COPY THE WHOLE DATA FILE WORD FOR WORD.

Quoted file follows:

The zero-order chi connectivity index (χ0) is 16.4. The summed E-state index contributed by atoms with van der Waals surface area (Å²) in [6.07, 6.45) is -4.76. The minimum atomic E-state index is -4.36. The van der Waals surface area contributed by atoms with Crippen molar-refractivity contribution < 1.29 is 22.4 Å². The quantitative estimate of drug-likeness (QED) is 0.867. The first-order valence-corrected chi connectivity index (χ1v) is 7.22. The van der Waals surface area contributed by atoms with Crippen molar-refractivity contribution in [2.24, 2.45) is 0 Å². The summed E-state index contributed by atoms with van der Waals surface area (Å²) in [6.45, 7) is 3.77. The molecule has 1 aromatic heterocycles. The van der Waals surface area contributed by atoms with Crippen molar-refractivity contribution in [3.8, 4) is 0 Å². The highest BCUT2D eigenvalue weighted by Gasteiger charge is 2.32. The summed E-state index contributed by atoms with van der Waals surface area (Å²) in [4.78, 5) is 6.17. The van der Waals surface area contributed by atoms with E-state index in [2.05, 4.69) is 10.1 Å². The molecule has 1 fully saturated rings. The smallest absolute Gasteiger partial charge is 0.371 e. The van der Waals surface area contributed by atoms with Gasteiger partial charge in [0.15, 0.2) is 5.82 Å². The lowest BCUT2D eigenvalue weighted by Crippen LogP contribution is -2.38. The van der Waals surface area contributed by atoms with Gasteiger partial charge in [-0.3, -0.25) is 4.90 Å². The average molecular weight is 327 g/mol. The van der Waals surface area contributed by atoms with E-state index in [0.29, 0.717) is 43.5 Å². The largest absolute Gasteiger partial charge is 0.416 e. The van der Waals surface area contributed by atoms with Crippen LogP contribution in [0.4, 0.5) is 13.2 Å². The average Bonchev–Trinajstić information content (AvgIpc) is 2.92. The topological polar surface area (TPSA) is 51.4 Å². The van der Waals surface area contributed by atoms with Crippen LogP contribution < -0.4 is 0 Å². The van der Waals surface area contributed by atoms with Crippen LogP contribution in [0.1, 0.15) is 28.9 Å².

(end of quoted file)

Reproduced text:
The zero-order chi connectivity index (χ0) is 16.4. The summed E-state index contributed by atoms with van der Waals surface area (Å²) in [6.07, 6.45) is -4.76. The minimum atomic E-state index is -4.36. The van der Waals surface area contributed by atoms with Crippen molar-refractivity contribution < 1.29 is 22.4 Å². The quantitative estimate of drug-likeness (QED) is 0.867. The first-order valence-corrected chi connectivity index (χ1v) is 7.22. The van der Waals surface area contributed by atoms with Crippen molar-refractivity contribution in [2.24, 2.45) is 0 Å². The summed E-state index contributed by atoms with van der Waals surface area (Å²) in [6.45, 7) is 3.77. The molecule has 1 aromatic heterocycles. The van der Waals surface area contributed by atoms with Crippen molar-refractivity contribution in [3.8, 4) is 0 Å². The highest BCUT2D eigenvalue weighted by Gasteiger charge is 2.32. The summed E-state index contributed by atoms with van der Waals surface area (Å²) in [4.78, 5) is 6.17. The van der Waals surface area contributed by atoms with E-state index in [2.05, 4.69) is 10.1 Å². The molecule has 1 fully saturated rings. The smallest absolute Gasteiger partial charge is 0.371 e. The van der Waals surface area contributed by atoms with Gasteiger partial charge in [0.15, 0.2) is 5.82 Å². The lowest BCUT2D eigenvalue weighted by Crippen LogP contribution is -2.38. The van der Waals surface area contributed by atoms with Gasteiger partial charge in [-0.3, -0.25) is 4.90 Å². The average molecular weight is 327 g/mol. The van der Waals surface area contributed by atoms with E-state index in [0.29, 0.717) is 43.5 Å². The largest absolute Gasteiger partial charge is 0.416 e. The van der Waals surface area contributed by atoms with Crippen LogP contribution in [0.4, 0.5) is 13.2 Å². The average Bonchev–Trinajstić information content (AvgIpc) is 2.92. The topological polar surface area (TPSA) is 51.4 Å². The van der Waals surface area contributed by atoms with Crippen LogP contribution < -0.4 is 0 Å². The van der Waals surface area contributed by atoms with Crippen LogP contribution in [0.1, 0.15) is 28.9 Å².